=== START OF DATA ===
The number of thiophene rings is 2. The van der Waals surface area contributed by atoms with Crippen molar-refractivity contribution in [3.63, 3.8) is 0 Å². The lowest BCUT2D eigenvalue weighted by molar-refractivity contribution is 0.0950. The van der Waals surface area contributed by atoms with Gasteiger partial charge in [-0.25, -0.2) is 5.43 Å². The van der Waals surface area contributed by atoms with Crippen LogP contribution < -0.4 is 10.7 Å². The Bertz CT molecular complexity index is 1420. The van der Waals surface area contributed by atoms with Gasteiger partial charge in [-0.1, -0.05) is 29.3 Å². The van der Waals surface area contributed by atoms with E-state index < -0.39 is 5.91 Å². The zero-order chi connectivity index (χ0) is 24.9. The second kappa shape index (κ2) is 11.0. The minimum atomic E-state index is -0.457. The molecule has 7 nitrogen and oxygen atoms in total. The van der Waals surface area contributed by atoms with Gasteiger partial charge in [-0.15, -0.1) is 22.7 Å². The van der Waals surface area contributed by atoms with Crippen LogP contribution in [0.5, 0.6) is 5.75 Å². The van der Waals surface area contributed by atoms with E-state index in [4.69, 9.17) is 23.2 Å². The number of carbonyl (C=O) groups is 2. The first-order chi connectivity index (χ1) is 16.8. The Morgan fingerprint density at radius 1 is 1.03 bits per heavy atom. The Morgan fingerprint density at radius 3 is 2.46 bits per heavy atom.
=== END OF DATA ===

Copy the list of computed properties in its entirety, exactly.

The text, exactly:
The number of thiophene rings is 2. The van der Waals surface area contributed by atoms with Crippen molar-refractivity contribution in [3.63, 3.8) is 0 Å². The lowest BCUT2D eigenvalue weighted by molar-refractivity contribution is 0.0950. The van der Waals surface area contributed by atoms with Gasteiger partial charge in [-0.25, -0.2) is 5.43 Å². The van der Waals surface area contributed by atoms with Crippen LogP contribution < -0.4 is 10.7 Å². The Bertz CT molecular complexity index is 1420. The van der Waals surface area contributed by atoms with Gasteiger partial charge in [-0.1, -0.05) is 29.3 Å². The van der Waals surface area contributed by atoms with E-state index < -0.39 is 5.91 Å². The zero-order chi connectivity index (χ0) is 24.9. The second kappa shape index (κ2) is 11.0. The minimum atomic E-state index is -0.457. The molecule has 7 nitrogen and oxygen atoms in total. The van der Waals surface area contributed by atoms with Gasteiger partial charge in [-0.15, -0.1) is 22.7 Å². The van der Waals surface area contributed by atoms with Crippen LogP contribution in [0.5, 0.6) is 5.75 Å². The van der Waals surface area contributed by atoms with E-state index in [4.69, 9.17) is 23.2 Å². The number of carbonyl (C=O) groups is 2. The first-order chi connectivity index (χ1) is 16.8. The Morgan fingerprint density at radius 1 is 1.03 bits per heavy atom. The Morgan fingerprint density at radius 3 is 2.46 bits per heavy atom.